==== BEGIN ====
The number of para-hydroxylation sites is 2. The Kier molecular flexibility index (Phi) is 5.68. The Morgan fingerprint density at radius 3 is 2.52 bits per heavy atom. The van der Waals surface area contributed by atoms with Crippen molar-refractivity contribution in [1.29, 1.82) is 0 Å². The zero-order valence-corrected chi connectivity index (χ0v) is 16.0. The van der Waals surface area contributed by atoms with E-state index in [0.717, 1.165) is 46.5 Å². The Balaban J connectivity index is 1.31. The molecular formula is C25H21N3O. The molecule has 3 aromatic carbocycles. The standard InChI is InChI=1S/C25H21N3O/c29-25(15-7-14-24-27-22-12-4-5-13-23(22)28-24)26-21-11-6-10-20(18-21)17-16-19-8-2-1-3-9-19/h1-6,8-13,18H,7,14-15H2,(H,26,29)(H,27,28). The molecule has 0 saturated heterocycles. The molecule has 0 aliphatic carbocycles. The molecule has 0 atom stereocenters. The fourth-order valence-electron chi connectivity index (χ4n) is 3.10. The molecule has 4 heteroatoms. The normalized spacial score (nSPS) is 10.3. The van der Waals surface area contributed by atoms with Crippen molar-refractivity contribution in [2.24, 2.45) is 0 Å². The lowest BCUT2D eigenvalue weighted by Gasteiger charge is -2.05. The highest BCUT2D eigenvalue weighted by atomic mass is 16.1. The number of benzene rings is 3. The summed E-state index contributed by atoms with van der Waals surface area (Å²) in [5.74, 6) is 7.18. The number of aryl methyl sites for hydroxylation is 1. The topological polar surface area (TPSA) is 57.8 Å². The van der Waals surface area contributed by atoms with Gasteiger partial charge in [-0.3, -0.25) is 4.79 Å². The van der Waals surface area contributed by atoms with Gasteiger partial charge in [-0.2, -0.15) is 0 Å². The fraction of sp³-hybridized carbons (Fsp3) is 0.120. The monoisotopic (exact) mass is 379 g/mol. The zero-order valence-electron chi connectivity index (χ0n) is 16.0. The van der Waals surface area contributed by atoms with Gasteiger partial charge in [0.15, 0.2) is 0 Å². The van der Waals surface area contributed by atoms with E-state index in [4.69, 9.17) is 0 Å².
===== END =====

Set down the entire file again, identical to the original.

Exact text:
The number of para-hydroxylation sites is 2. The Kier molecular flexibility index (Phi) is 5.68. The Morgan fingerprint density at radius 3 is 2.52 bits per heavy atom. The van der Waals surface area contributed by atoms with Crippen molar-refractivity contribution in [1.29, 1.82) is 0 Å². The zero-order valence-corrected chi connectivity index (χ0v) is 16.0. The van der Waals surface area contributed by atoms with E-state index in [0.717, 1.165) is 46.5 Å². The Balaban J connectivity index is 1.31. The molecular formula is C25H21N3O. The molecule has 3 aromatic carbocycles. The standard InChI is InChI=1S/C25H21N3O/c29-25(15-7-14-24-27-22-12-4-5-13-23(22)28-24)26-21-11-6-10-20(18-21)17-16-19-8-2-1-3-9-19/h1-6,8-13,18H,7,14-15H2,(H,26,29)(H,27,28). The molecule has 0 saturated heterocycles. The molecule has 0 aliphatic carbocycles. The molecule has 0 atom stereocenters. The fourth-order valence-electron chi connectivity index (χ4n) is 3.10. The molecule has 4 heteroatoms. The normalized spacial score (nSPS) is 10.3. The van der Waals surface area contributed by atoms with Crippen molar-refractivity contribution in [2.24, 2.45) is 0 Å². The lowest BCUT2D eigenvalue weighted by Gasteiger charge is -2.05. The highest BCUT2D eigenvalue weighted by atomic mass is 16.1. The number of benzene rings is 3. The summed E-state index contributed by atoms with van der Waals surface area (Å²) in [5.74, 6) is 7.18. The number of aryl methyl sites for hydroxylation is 1. The topological polar surface area (TPSA) is 57.8 Å². The van der Waals surface area contributed by atoms with Gasteiger partial charge in [-0.3, -0.25) is 4.79 Å². The van der Waals surface area contributed by atoms with Gasteiger partial charge in [-0.2, -0.15) is 0 Å². The fraction of sp³-hybridized carbons (Fsp3) is 0.120. The monoisotopic (exact) mass is 379 g/mol. The zero-order valence-electron chi connectivity index (χ0n) is 16.0. The van der Waals surface area contributed by atoms with Gasteiger partial charge in [0.15, 0.2) is 0 Å². The van der Waals surface area contributed by atoms with E-state index in [4.69, 9.17) is 0 Å².